My first beauty idols were my paternal grandmother, never without a cigarette and a glass of gin, who smelled of Yardley’s English Lavender, had a Mason Pearson hairbrush on her dressing table and a compact of Max Factor Crème Puff in her brown handbag whose smell makes you think of Old Hollywood the moment you get a whiff of it (and despite the fact it looks dreadful on my skin, it has a permanent spot in my bathroom cabinet for this very reason), and my mother who will never leave the house without being fully made up and wearing Guerlain’s Mitsouko.
My own love of all things beauty began as a teenager wandering round a department store when I spotted a Clinique Bonus Time gift, consisting of a shiny makeup bag full of miniature products in their trademark green packaging as well as a full size lipstick in Black Honey. I simply had to have it and even though the yellow Clinique soap left my skin feeling like a wrung out dishcloth and the clarifying lotion stung like crazy, I became an addict in constant need of a fix. My parents despaired as I splurged all my money from birthdays and Christmas on trips to the magnificent beauty halls at Harrods, Harvey Nichols, Selfridges and Liberty where I could buy famous brands not available elsewhere like Bobbi Brown and Origins. I sold my CDs and anything else I possessed to buy grey eyeliner and concealer from Lancôme, Clarins skincare, Christian Dior plastic shine lipgloss as worn by Emmanuelle Béart, the dreadful YSL Touche Eclat undereye concealer pen which didn’t cover my dark circles, made me look like death warmed up and is still a best-seller today for some inexplicable reason, single gold eyeshadow and foundation from Chanel. What I couldn’t afford to buy, I enjoyed vicariously through catalogues and magazines where I skipped over all the clothes to get to the beauty section, something I still do today. As you can also see from the photo, my early fascination with Guerlain did not prevent me from becoming a lover of Chanel No. 5.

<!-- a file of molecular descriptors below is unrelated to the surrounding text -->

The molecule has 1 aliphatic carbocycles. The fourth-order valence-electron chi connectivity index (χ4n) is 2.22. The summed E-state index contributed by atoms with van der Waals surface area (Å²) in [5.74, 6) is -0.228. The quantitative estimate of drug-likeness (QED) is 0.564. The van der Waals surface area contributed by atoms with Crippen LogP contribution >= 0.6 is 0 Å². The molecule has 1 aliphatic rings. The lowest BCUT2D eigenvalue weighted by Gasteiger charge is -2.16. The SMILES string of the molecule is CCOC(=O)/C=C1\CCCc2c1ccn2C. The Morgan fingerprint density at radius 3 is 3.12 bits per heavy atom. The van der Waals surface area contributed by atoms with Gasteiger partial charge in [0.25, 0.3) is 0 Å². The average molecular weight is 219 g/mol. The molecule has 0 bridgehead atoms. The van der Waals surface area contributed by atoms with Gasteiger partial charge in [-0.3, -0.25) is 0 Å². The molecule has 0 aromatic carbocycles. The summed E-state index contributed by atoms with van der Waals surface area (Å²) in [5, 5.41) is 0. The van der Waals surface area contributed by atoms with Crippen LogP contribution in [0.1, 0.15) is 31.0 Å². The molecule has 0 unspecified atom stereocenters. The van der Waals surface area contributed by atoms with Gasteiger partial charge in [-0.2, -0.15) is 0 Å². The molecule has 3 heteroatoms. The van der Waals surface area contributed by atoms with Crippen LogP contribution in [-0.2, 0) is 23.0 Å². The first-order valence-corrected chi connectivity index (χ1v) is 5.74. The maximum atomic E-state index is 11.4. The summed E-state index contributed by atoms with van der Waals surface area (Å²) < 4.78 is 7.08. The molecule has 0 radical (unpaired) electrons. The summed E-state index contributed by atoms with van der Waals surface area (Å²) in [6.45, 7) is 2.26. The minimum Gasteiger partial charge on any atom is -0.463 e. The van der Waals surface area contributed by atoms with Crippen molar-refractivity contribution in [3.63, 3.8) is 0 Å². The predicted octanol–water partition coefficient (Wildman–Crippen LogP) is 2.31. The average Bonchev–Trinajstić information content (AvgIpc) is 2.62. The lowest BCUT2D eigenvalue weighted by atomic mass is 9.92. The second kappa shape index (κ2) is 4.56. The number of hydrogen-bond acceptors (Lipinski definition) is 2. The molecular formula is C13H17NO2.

Then about ten years ago, the unthinkable happened. I gave up wearing makeup altogether because my man I wasted the best years of my life on preferred me to look natural and thought cosmetics were simply a waste of money. It was only years later when I developed a chronic skin condition and discovered Sali Hughes’ column in The Guardian that I realised how much I had missed wearing makeup and how badly I needed it to get me through the misery of acne rosacea.
Today I wear more than ever, all day and every day and have no intention of going bare-faced anytime soon. I don’t judge others for not wearing it but am aware that being a beauty addict provokes a wide range of reactions, mostly that of incomprehension or disapproval. Why do I possess 50 lipsticks, mostly red, when some shades must be similar, or why do I buy more makeup than I could possibly ever use? Beauty is frivolous, vain and expensive. But I would argue they’re missing the point. Makeup is fun and creative because you can play with different colours and looks, it’s powerful because once you wear it, you feel as if you’re ready for anything, and I find it a great comfort knowing that however bad things get, I can always reach for my makeup bag.